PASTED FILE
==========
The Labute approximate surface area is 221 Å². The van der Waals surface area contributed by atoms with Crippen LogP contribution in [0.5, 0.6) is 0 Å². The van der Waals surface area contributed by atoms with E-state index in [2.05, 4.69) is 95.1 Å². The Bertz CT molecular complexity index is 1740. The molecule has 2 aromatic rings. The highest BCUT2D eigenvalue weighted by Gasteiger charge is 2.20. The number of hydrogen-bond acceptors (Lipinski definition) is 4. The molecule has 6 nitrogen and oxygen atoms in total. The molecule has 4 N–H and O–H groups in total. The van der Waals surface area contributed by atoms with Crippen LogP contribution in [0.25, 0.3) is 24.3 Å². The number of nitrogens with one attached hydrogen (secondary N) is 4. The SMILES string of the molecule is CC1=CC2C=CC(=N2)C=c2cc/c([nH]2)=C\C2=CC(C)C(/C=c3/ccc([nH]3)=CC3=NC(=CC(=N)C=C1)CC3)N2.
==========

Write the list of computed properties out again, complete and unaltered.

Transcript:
The Labute approximate surface area is 221 Å². The van der Waals surface area contributed by atoms with Crippen LogP contribution in [0.5, 0.6) is 0 Å². The van der Waals surface area contributed by atoms with E-state index in [2.05, 4.69) is 95.1 Å². The Bertz CT molecular complexity index is 1740. The molecule has 2 aromatic rings. The highest BCUT2D eigenvalue weighted by Gasteiger charge is 2.20. The number of hydrogen-bond acceptors (Lipinski definition) is 4. The molecule has 6 nitrogen and oxygen atoms in total. The molecule has 4 N–H and O–H groups in total. The van der Waals surface area contributed by atoms with Crippen LogP contribution in [0.25, 0.3) is 24.3 Å². The number of nitrogens with one attached hydrogen (secondary N) is 4. The SMILES string of the molecule is CC1=CC2C=CC(=N2)C=c2cc/c([nH]2)=C\C2=CC(C)C(/C=c3/ccc([nH]3)=CC3=NC(=CC(=N)C=C1)CC3)N2.